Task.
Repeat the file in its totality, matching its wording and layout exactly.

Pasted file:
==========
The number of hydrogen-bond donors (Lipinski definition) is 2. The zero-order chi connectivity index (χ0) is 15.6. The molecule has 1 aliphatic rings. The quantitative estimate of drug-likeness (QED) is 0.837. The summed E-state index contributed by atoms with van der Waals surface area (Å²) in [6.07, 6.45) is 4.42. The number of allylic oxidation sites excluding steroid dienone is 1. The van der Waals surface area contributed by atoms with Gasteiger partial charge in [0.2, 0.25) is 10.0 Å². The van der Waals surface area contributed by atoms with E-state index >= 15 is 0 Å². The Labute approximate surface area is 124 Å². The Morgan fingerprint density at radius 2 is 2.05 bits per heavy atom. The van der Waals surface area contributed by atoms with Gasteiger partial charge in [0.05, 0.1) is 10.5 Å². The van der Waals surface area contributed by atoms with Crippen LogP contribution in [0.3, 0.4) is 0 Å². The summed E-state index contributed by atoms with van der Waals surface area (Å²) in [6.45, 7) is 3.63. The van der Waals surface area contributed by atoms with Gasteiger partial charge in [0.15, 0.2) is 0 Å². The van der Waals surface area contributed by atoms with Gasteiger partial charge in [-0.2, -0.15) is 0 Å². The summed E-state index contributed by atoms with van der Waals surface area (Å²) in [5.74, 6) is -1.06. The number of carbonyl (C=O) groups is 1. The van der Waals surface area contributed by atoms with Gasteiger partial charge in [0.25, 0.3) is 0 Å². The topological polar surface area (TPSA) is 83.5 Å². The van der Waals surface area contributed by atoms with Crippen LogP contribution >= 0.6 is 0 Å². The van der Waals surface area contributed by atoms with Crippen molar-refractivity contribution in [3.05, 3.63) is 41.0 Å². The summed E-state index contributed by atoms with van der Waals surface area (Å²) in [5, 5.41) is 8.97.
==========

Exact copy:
The number of hydrogen-bond donors (Lipinski definition) is 2. The zero-order chi connectivity index (χ0) is 15.6. The molecule has 1 aliphatic rings. The quantitative estimate of drug-likeness (QED) is 0.837. The summed E-state index contributed by atoms with van der Waals surface area (Å²) in [6.07, 6.45) is 4.42. The number of allylic oxidation sites excluding steroid dienone is 1. The van der Waals surface area contributed by atoms with Gasteiger partial charge in [0.2, 0.25) is 10.0 Å². The van der Waals surface area contributed by atoms with E-state index >= 15 is 0 Å². The Labute approximate surface area is 124 Å². The Morgan fingerprint density at radius 2 is 2.05 bits per heavy atom. The van der Waals surface area contributed by atoms with Gasteiger partial charge in [0.05, 0.1) is 10.5 Å². The van der Waals surface area contributed by atoms with Crippen LogP contribution in [0.3, 0.4) is 0 Å². The summed E-state index contributed by atoms with van der Waals surface area (Å²) in [6.45, 7) is 3.63. The van der Waals surface area contributed by atoms with Gasteiger partial charge in [0.15, 0.2) is 0 Å². The van der Waals surface area contributed by atoms with Gasteiger partial charge in [-0.2, -0.15) is 0 Å². The summed E-state index contributed by atoms with van der Waals surface area (Å²) in [5.74, 6) is -1.06. The number of carbonyl (C=O) groups is 1. The van der Waals surface area contributed by atoms with Gasteiger partial charge in [0.25, 0.3) is 0 Å². The topological polar surface area (TPSA) is 83.5 Å². The van der Waals surface area contributed by atoms with Crippen LogP contribution >= 0.6 is 0 Å². The van der Waals surface area contributed by atoms with Crippen molar-refractivity contribution in [3.05, 3.63) is 41.0 Å². The summed E-state index contributed by atoms with van der Waals surface area (Å²) in [5, 5.41) is 8.97.